Boneyard Media

Pocket Pet Sounds


Jim Fusilli, Pet Sounds (2005)

I’d love it even more if they’d do a book about the Osmonds (I actually sent in a proposal once) or Bay City Rollers, but Continuum’s “33 1/3” series of little books about influential albums has still been a lot of fun. Their Pet Sounds volume was written by novelist and Wall Street Journal arts columnist Jim Fusilli, and you’ve got to admire his willingness to take on a subject so many have already written about. He’s got a right to, and that’s pretty much the point of his book, that Pet Sounds is such a deeply personal expression that’s presented in such a universally appealing way that it still has the power, after all these years, to touch individual listeners deeply and make them feel as though it were written just for them. The Pet Sounds of Charles Granata, Kingsley Abbot, David Leaf and Brian Wilson himself is the same album with the same unchangeable history, but its contents are so rich and its influence so expansive that it gives Fusilli and you and me all kinds of room to call it our own and maybe even publish something about why.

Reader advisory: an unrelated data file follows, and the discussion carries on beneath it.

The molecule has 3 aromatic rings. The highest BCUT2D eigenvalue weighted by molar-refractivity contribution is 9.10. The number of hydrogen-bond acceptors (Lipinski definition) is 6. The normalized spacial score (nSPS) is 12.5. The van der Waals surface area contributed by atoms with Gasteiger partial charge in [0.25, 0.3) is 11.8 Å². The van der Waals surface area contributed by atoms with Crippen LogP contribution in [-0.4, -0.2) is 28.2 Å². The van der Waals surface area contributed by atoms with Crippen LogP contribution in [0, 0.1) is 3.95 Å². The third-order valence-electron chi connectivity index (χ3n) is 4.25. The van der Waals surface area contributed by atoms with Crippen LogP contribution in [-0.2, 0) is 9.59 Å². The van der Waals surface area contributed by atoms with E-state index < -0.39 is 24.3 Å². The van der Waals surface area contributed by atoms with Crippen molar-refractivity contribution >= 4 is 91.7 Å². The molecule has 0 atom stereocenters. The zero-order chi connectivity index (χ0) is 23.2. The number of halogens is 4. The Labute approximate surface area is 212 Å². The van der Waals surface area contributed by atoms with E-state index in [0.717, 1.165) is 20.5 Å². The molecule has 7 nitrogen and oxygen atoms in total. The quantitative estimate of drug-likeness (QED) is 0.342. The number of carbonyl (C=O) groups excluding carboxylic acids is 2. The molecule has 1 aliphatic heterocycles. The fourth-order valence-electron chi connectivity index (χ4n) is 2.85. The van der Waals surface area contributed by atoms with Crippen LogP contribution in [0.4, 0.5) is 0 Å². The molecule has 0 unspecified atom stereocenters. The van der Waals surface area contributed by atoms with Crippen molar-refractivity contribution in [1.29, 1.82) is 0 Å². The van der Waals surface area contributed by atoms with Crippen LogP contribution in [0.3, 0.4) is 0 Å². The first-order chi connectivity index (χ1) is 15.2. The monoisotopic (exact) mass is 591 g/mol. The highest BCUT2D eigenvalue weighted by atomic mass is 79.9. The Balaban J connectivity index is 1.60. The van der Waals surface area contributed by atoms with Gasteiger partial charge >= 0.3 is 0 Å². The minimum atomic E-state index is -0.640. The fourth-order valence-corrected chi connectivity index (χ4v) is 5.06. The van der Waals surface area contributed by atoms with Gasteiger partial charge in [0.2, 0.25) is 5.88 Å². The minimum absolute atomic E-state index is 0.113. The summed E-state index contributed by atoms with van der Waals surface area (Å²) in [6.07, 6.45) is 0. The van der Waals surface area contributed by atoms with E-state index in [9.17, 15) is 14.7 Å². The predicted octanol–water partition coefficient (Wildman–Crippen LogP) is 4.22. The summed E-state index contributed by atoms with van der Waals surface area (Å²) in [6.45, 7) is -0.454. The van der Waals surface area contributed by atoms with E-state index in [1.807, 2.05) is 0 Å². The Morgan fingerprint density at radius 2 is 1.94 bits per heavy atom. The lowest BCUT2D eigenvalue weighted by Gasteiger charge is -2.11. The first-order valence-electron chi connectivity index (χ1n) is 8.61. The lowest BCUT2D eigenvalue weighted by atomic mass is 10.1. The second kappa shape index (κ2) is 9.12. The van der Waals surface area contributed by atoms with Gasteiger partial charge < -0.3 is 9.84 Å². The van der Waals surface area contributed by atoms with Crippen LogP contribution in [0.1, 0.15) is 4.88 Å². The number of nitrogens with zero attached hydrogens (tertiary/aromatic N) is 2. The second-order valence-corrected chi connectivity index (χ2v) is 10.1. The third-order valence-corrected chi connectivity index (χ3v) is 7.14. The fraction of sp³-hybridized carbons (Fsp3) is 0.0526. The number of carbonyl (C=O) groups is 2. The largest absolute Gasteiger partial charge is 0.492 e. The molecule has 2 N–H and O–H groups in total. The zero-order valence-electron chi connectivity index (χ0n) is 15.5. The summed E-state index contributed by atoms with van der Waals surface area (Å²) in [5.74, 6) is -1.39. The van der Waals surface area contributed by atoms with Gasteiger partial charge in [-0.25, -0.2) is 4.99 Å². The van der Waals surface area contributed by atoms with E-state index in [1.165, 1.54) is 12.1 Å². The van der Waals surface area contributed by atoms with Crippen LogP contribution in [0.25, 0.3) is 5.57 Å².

The book is definitely a “think piece” – there are no clear reasons why Fusilli’s divided the chapters the way he has, so it ends up feeling like a little book of pocket Pet Sounds meditations that you’re more inclined to dip into rather than read cover to cover. I do wish that the “personal meaning” aspect of his book would have compelled Fusilli to interact with the album even more on a personal level than he does in the book. I really love his introduction, where he talks about growing up in Hoboken and illustrating just how lifeguard-like the Beach Boys were to him as a doggie-paddling 1960s adolescent. It gives the book a Boys of Summer aura, and I, for one, was disappointed that he opted not to continue in such an aggressively first-person fashion. The book really crackles at the all too infrequent points when he does, though. (I think this approach is harder to pull off than it seems, although Ron Schaumburg did an especially fine job with his Growing Up with the Beatles back in the seventies.)

posted by Kim Simpson

Leave a Reply